A recent meeting of conference centers and corporate planners underscored the importance of the “conference center difference” — especially in this competitive hotel market.

The panel, which met recently in New York City at the JP Morgan Chase Conference Center, included representatives of facilities that are members of the International Association of Conference Centers: Richard Keurajian, director of sales and marketing, Dolce Tarrytown House, Tarrytown, N.Y.; Geoffrey Lawson, general manager, IBM Palisades, Palisades, N.Y.; Laura Neumann, vice president, Benchmark Hospitality, The Woodlands, Texas; and Marlene Pellerin, vice president, conference centers, JP Morgan Chase, New York City.

The most significant difference between conference centers and hotels is the complete meeting package, or CMP, a bundled price for guest rooms, meals, meeting rooms, some AV equipment and services, and continuous coffee breaks. While the CMP offers the benefit of no-surprise pricing, some planners don't want to be locked in. But this is what makes conference centers different, and it's not something they should change, said the panelists.

“We hold our salespeople accountable for keeping the CMP intact — it's very profitable,” said Neumann. “We don't unbundle. We sell the value of the facility. But we do have a rate range.”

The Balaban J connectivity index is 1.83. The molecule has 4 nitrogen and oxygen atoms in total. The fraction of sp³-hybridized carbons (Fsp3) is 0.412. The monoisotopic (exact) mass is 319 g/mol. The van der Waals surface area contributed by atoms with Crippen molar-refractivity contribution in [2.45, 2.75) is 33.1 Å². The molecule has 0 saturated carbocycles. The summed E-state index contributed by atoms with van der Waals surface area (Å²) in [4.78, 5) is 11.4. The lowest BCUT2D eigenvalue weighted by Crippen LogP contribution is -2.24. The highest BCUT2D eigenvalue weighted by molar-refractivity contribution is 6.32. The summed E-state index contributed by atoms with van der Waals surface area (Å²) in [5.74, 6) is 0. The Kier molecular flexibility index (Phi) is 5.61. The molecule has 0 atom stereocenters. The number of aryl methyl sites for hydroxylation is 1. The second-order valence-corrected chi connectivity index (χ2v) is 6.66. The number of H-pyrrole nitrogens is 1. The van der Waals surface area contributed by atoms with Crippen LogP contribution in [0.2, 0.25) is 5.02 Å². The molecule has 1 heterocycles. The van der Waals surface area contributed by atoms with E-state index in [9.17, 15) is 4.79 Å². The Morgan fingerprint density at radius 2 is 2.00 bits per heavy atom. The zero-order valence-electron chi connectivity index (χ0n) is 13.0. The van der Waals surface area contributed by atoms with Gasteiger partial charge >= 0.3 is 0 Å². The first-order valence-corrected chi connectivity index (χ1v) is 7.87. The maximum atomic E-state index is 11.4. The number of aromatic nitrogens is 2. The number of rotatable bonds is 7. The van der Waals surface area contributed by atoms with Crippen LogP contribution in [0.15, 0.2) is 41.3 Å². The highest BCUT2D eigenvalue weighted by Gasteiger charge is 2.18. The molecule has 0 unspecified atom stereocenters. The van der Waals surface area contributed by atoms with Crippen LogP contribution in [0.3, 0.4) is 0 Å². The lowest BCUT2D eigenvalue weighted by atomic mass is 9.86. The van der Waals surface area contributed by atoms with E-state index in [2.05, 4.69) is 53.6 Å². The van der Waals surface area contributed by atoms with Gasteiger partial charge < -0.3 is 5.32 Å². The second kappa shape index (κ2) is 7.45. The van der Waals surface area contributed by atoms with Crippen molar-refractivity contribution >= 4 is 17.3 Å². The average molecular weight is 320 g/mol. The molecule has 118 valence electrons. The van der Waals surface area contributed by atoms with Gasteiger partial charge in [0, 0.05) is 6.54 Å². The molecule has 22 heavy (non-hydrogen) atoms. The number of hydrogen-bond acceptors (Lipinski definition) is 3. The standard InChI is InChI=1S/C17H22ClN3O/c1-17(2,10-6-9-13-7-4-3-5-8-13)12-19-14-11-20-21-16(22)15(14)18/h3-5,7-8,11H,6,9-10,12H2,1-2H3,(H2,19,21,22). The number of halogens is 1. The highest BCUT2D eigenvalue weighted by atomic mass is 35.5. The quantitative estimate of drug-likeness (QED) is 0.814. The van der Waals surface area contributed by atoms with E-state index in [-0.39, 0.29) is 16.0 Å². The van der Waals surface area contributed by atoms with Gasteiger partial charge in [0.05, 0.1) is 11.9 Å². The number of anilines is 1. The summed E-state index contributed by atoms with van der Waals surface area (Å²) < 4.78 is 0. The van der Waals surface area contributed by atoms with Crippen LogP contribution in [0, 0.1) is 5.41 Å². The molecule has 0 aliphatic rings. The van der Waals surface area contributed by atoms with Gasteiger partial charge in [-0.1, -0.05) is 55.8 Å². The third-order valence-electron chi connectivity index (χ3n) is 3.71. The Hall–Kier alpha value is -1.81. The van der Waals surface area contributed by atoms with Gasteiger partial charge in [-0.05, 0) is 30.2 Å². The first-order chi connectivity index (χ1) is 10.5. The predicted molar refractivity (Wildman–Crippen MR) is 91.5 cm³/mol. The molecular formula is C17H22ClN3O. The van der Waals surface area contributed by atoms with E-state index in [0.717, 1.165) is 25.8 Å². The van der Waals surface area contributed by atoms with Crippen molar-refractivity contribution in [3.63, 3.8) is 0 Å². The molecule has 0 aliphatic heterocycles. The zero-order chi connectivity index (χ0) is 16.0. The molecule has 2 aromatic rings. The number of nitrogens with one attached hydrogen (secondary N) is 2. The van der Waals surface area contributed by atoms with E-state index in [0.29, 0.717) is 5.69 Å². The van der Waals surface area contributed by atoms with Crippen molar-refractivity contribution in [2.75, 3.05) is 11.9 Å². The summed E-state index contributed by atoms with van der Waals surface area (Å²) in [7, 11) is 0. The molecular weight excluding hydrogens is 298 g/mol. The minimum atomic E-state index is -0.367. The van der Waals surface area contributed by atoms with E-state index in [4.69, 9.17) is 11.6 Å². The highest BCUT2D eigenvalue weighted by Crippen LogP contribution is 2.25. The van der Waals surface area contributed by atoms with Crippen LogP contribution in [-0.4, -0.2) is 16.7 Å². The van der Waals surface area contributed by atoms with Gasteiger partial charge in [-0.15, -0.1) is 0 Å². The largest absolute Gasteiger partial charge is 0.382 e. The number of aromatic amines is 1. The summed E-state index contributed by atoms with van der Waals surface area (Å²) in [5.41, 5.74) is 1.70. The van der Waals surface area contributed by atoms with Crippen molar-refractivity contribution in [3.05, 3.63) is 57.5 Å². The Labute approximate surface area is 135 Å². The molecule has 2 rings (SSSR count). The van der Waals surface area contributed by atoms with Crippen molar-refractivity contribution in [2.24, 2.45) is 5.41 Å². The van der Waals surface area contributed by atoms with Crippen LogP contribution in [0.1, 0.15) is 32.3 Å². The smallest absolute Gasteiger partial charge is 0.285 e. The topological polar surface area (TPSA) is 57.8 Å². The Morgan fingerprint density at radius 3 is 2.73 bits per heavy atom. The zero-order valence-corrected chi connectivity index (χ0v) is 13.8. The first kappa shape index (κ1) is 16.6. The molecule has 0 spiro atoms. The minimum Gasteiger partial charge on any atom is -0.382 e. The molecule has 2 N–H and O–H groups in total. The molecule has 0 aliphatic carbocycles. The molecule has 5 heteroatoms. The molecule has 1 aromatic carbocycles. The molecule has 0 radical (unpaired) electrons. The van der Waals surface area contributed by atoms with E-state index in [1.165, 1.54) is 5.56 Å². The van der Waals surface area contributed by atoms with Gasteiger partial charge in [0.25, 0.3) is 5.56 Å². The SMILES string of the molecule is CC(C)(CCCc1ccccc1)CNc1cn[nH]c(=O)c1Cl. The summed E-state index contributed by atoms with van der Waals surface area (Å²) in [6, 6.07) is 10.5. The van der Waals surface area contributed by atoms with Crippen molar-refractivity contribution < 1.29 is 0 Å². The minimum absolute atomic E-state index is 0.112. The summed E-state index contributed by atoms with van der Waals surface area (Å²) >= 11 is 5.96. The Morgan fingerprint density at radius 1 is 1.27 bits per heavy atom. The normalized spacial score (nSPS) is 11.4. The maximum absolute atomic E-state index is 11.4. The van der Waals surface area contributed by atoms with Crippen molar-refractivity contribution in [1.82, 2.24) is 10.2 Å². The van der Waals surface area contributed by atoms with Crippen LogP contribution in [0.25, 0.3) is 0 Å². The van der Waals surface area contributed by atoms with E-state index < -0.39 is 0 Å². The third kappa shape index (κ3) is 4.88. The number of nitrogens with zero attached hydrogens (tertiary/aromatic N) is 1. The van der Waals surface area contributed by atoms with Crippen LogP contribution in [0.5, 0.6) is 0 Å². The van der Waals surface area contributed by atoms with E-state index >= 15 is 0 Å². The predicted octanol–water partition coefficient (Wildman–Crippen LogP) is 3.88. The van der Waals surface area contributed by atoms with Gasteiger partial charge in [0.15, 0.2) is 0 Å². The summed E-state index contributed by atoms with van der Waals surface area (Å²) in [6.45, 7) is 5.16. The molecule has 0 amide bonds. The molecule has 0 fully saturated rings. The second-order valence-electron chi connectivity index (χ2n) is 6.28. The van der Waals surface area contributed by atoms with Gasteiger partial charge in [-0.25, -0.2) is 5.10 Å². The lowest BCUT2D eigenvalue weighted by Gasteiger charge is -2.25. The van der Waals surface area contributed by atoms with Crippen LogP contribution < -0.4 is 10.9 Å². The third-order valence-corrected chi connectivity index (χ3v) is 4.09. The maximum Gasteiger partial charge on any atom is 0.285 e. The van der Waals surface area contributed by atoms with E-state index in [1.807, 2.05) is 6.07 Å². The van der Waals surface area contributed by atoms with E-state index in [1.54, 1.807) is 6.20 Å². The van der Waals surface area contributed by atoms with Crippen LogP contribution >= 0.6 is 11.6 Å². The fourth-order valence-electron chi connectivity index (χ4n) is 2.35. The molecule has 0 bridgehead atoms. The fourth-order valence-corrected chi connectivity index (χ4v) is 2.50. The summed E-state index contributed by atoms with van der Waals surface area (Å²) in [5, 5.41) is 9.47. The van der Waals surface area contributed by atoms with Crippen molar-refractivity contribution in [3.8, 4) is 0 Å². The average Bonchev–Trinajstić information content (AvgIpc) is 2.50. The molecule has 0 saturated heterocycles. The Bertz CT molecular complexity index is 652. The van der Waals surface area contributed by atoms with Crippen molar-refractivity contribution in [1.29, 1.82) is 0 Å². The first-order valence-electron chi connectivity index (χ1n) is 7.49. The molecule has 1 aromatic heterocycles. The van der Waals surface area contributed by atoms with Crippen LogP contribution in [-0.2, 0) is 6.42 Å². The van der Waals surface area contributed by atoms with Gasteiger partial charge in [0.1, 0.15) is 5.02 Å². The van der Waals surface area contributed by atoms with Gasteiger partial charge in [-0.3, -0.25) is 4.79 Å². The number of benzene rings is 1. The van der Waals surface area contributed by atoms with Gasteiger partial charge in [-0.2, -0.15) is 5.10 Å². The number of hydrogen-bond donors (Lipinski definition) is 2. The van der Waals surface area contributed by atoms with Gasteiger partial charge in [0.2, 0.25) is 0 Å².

The other area in which many of these facilities excel is technology.

“Conference centers provide the best meeting environment and are committed to technology,” said Pellerin. “We include LCD projectors [in the CMP]. That's the key to meeting the competition. About 8 percent of our meetings are internal, so we have a lot of holes to fill, and we need to be competitive.”

Finally, there's food, which for years was not something conference centers were known for.

Guests are more savvy now, said Neuman, and “shuffling them through food stations won't seal the deal.” Now there are fewer buffets and more food that is imaginative or interactive, where guests can watch the chef prepare dishes. Keurajian agreed that food has been overlooked at conference centers. To develop menus that meet various client needs, “We run a two- to three-week training program with a diverse audience — people with different palates.”